Sunflower seeds Nutrition Facts & Health Benefits
Sunflower seeds are more commonly eaten as a snack. Sunflower seeds will satisfy hunger and supply significant amounts of vitamin E, magnesium, and selenium, all of which are great for endurance and metabolism.
Sunflower seeds are a rich source of protein, dietary fiber, many B vitamins, and vitamin E. The seeds also contain high levels of dietary minerals, including magnesium, manganese, phosphorus, iron, and zinc.
The nutritional value of sunflower seeds
In a 100-gram serving, dried whole sunflower seeds provide 584 calories and are composed of 5% water, 20% carbohydrates, 51% total fat, and 21% protein.
One ounce of unsalted dry roasted sunflower seed kernels provides 165 calories, 6.8 g carbohydrate, 5.5 g protein, 14.1 g fat, 3 g dietary fiber, 1.9 mg niacin, 2 mg pantothenic acid, 67 mcg folic acid, 241 mg potassium, 1 mg sodium, 327 mg phosphorus, 241 mg potassium, 20 mg calcium, 1.08 mg iron, and 37 mg magnesium.
One tablespoon of sunflower oil provides 124 calories, 0 g carbohydrate, 0 g protein, 14 g fat, and 0 g dietary fiber.
Sunflower seed kernels Nutrition Facts Label
Health Benefits of Sunflower seeds
As a medicinal food, sunflower seeds are antioxidant, diuretic, expectorant, and nutritive. Their high B-complex vitamin content makes them excellent for strengthening a debilitated nervous system and building kidney strength. Sunflower seeds are considered a tonic for the eyes because they decrease light sensitivity and prevent eye degeneration. They lubricate the intestines, relieve constipation, build energy, and increase sexual vigor in both men and women.
The sunflower seed and sprout possess valuable health-promoting features due to their high phenolic and flavonoid content, including antioxidant, anti-inflammatory, and antimicrobial benefits. The predominant phenolic compound in sunflower seeds is chlorogenic acid, and there are far too many flavonoids to list!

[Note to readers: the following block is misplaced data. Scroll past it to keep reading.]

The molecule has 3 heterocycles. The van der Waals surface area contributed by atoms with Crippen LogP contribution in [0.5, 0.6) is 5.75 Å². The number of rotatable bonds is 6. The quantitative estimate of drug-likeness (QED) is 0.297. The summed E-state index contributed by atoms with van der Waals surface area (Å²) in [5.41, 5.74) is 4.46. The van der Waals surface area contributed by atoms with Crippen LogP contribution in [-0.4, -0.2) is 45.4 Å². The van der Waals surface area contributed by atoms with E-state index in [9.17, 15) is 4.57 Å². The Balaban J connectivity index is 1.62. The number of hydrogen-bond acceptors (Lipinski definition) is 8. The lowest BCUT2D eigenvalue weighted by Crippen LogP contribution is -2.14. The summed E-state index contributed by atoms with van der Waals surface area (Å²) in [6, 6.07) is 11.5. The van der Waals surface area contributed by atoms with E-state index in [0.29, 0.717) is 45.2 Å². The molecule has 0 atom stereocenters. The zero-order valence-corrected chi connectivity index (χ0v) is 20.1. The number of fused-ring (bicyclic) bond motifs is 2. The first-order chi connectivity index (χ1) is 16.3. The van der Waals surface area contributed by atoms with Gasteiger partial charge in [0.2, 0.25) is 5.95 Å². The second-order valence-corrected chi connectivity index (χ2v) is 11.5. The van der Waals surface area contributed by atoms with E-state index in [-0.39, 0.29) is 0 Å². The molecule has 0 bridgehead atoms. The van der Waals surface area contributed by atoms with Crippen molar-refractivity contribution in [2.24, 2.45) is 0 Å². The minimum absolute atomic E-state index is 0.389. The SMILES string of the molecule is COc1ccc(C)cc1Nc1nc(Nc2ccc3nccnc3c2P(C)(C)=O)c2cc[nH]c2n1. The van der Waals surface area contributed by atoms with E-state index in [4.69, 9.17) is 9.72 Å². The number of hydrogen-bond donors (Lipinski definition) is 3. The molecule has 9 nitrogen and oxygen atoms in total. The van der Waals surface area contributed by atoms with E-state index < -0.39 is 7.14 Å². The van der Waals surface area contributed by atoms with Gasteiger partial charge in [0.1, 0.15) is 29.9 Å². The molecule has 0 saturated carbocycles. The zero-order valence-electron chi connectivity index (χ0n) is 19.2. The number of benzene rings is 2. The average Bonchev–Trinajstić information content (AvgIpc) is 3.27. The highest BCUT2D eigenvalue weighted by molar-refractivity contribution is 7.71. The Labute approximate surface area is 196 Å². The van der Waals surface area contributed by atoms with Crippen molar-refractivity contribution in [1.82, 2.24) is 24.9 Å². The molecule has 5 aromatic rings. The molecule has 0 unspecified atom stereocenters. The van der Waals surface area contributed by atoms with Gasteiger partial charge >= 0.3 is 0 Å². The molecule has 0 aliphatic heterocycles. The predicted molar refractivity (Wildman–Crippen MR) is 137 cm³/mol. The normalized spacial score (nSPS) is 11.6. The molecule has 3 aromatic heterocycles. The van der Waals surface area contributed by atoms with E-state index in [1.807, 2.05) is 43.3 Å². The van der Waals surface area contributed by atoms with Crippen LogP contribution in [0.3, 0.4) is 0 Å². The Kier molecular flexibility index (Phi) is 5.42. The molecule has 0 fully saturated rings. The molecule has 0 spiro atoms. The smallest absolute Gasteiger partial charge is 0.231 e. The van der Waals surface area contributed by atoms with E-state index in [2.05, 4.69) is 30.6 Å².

Sunflower seeds have been proven medically curative for coughs and colds, and work as expectorants to break up the mucus. As in most oilseed crops, the high levels of polyphenols work as antioxidants and prevent lipid oxidation in our cells.
Sunflower seeds are rich in vitamin E and magnesium, which also serve as excellent antioxidants. Vitamin E and magnesium also exhibit anti-inflammatory effects coupled with antioxidant benefits, which lead to a positive effect on inflammatory diseases such as rheumatoid arthritis.
Sunflower is a great source of selenium. Research has shown an inverse relationship between selenium intake and cancer development. Selenium helps with DNA repair and regeneration of cells and blocks the growth of cancer cells, leading to their death.
Sunflower is also a good source of omega-3 fatty acids, protein, and fiber. Half of a 100-gram serving is fat, mainly monounsaturated and polyunsaturated fats, principally linoleic acid. Their high linoleic acid content makes them useful in lowering cholesterol and preventing heart disease. Additionally, the seeds contain phytosterols, plant chemicals that help reduce blood levels of cholesterol while supporting hormonal health.
Sunflower oil is high in vitamin E and linoleic acid. It also contains oleic acid, lecithin, tocopherols, and carotenoids. Sunflower oil also appears to contribute to lowering cholesterol.
Sunflower seeds are also a good source of phytoestrogens. A wide range of beneficial effects of phytoestrogens on the cardiovascular, metabolic, and central nervous systems as well as a reduction in the risk of cancer and post-menopausal symptoms have been claimed.
Like pumpkin seeds, sunflower seeds are also rich in zinc, which many regard as a remedy to protect the prostate. Zinc is a key factor in prostate gland function and reproductive organ growth.
Anyway, sunflower seeds offer a full range of health benefits and can be a great addition to your diet. Eaten regularly, sunflower seeds will help to counter fatigue, depression, irritability, and lack of energy.